The multivariate analysis adjusted for potential confounders showed that in patients hospitalized for COVID-19, comorbid AF was associated with significantly higher odds of in-hospital mortality (adjusted odds ratio [aOR]: 1.59; 95% confidence interval [CI]: 1.53–1.65; p<0.01), ischemic stroke (aOR: 1.55; 95% CI: 1.33–1.80; p<0.01), prolonged ventilator use >96 hrs (aOR: 1.82; 95% CI: 1.71–1.92; p<0.01), acute myocardial infarction (aOR: 1.19; 95% CI: 1.11–1.27; p<0.01), major bleeding (aOR: 1.31; 95% CI: 1.23–1.40; p<0.01), hemorrhagic stroke (aOR: 1.31; 95% CI: 1.04–1.64; p = 0.02), cardiac arrest (aOR: 1.66; 95% CI: 1.52–1.81; p<0.01), acute heart failure (aOR: 3.13; 95% CI: 3.02–3.23; p<0.01), cardiogenic shock (aOR: 2.72; 95% CI: 2.24–3.31; p<0.01), acute kidney injury (aOR: 1.14; 95% CI: 1.10–1.17; p<0.01), and requirement of dialysis (aOR: 1.29; 95% CI: 1.20–1.38; p<0.01). Hospitalizations for COVID-19 with AF had significantly lower odds of venous thromboembolism (aOR: 0.88; 95% CI: 0.82–0.94; p<0.01). Hospitalizations for COVID-19 with AF had a significantly longer length of stay (adjusted mean difference (aMD): 0.88; 95% CI: 0.76–0.99 days; p<0.01) and hospitalization charges (aMD: $16,584; 95% CI: $14,521-$18,647; p<0.01). (Table 2)
      Table 2Outcomes of patients hospitalized with COVID-19 based on comorbid atrial fibrillation status.
      In-hospital OutcomesCOVID-19 without comorbid AF (n = 894,638, 85.2%)COVID-19 with comorbid AF (n = 155,407, 14.8%)p-value
      In-hospital mortality83,201 (9.3%)34,489 (22.0%)P<0.01
      Adjusted for the following variables: age, gender, hospital bed size, hospital teaching status, hypertension, diabetes mellitus, peripheral vascular disease, chronic lung disease, heart failure, chronic liver disease, prior stroke, history of percutaneous coronary intervention, history of the coronary artery bypass graft, chronic renal failure.
      Adjusted OR (95% CI)
      Reference1.59 (1.53–1.65)P<0.01
      Ischemic stroke5368 (0.6%)2020 (1.3%)P<0.01
      Adjusted for the following variables: age, gender, hospital bed size, hospital teaching status, hypertension, diabetes mellitus, peripheral vascular disease, chronic lung disease, heart failure, chronic liver disease, prior stroke, history of percutaneous coronary intervention, history of the coronary artery bypass graft, chronic renal failure.
      Adjusted OR (95% CI)
      Reference1.55 (1.33–1.80)P<0.01
      Haemorrhagic stroke2684 (0.3%)777 (0.5%)P<0.01
      Adjusted for the following variables: age, gender, hospital bed size, hospital teaching status, hypertension, diabetes mellitus, peripheral vascular disease, chronic lung disease, heart failure, chronic liver disease, prior stroke, history of percutaneous coronary intervention, history of the coronary artery bypass graft, chronic renal failure.
      Adjusted OR (95% CI)
      Reference1.31 (1.04–1.64)P = 0.02
      Acute kidney injury208,451 (23.3%)57,500 (37.0%)P<0.01
      Adjusted for the following variables: age, gender, hospital bed size, hospital teaching status, hypertension, diabetes mellitus, peripheral vascular disease, chronic lung disease, heart failure, chronic liver disease, prior stroke, history of percutaneous coronary intervention, history of the coronary artery bypass graft, chronic renal failure.
      Adjusted OR (95% CI)
      Reference1.14 (1.10–1.17)P<0.01
      Major bleeding requiring blood transfusion42,048 (4.7%)9946 (6.4%)P<0.01
      Adjusted for the following variables: age, gender, hospital bed size, hospital teaching status, hypertension, diabetes mellitus, peripheral vascular disease, chronic lung disease, heart failure, chronic liver disease, prior stroke, history of percutaneous coronary intervention, history of the coronary artery bypass graft, chronic renal failure.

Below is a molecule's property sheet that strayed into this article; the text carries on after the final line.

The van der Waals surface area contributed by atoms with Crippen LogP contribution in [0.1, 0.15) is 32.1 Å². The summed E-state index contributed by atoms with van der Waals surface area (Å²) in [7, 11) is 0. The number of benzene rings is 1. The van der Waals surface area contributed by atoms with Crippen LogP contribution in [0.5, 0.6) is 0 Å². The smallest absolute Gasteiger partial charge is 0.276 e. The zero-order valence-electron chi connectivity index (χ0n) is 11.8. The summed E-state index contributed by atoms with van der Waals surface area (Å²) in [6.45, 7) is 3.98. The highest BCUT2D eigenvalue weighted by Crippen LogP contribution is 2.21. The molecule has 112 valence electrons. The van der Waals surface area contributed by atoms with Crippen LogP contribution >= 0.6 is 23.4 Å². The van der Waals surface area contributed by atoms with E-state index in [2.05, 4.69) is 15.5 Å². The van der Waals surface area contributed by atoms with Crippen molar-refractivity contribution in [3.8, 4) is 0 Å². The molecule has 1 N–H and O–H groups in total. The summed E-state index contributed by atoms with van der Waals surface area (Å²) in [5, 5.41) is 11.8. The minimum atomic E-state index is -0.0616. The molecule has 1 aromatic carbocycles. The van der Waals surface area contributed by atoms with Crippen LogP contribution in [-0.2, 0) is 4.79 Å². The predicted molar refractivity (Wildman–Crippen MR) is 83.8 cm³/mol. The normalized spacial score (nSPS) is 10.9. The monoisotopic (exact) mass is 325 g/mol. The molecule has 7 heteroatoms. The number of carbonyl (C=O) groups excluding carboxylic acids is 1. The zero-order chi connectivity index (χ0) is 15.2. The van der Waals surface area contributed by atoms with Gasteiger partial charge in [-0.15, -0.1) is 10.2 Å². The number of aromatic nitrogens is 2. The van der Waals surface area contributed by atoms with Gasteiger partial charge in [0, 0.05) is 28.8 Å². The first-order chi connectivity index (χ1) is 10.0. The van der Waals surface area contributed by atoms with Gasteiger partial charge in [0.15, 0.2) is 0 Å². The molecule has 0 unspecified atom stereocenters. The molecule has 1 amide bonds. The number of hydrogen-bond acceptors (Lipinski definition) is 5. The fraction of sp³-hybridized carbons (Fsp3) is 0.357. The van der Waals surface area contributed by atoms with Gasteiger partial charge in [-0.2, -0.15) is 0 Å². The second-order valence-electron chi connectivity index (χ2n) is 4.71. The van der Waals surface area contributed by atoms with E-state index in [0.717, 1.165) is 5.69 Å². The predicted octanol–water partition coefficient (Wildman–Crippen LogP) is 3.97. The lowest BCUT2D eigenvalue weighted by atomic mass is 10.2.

Adjusted OR (95% CI)
      Reference1.31 (1.23–1.40)P<0.01
      Cardiac arrest16,103 (1.8%)5905 (3.8%)P<0.01
      Adjusted for the following variables: age, gender, hospital bed size, hospital teaching status, hypertension, diabetes mellitus, peripheral vascular disease, chronic lung disease, heart failure, chronic liver disease, prior stroke, history of percutaneous coronary intervention, history of the coronary artery bypass graft, chronic renal failure.
      Adjusted OR (95% CI)
      Reference1.66 (1.52–1.81)P<0.01
      Cardiogenic shock2684 (0.3%)1399 (0.9%)P<0.01
      Adjusted for the following variables: age, gender, hospital bed size, hospital teaching status, hypertension, diabetes mellitus, peripheral vascular disease, chronic lung disease, heart failure, chronic liver disease, prior stroke, history of percutaneous coronary intervention, history of the coronary artery bypass graft, chronic renal failure.
      Adjusted OR (95% CI)
      Reference2.72 (2.24–3.31)P<0.01
      Acute heart failure100,199 (11.2%)64,494 (41.5%)P<0.01
      Adjusted for the following variables: age, gender, hospital bed size, hospital teaching status, hypertension, diabetes mellitus, peripheral vascular disease, chronic lung disease, heart failure, chronic liver disease, prior stroke, history of percutaneous coronary intervention, history of the coronary artery bypass graft, chronic renal failure.
      Adjusted OR (95% CI)
      Reference3.13 (3.02–3.23)P<0.01
      Prolonged mechanical ventilator use (>96 hrs)49,205 (5.5%)14,608 (9.4%)P<0.01
      Adjusted for the following variables: age, gender, hospital bed size, hospital teaching status, hypertension, diabetes mellitus, peripheral vascular disease, chronic lung disease, heart failure, chronic liver disease, prior stroke, history of percutaneous coronary intervention, history of the coronary artery bypass graft, chronic renal failure.
      Adjusted OR (95% CI)
      Reference1.82 (1.71–1.92)P<0.01
      Requirement of dialysis33,102 (3.7%)10,101 (6.5%)P<0.01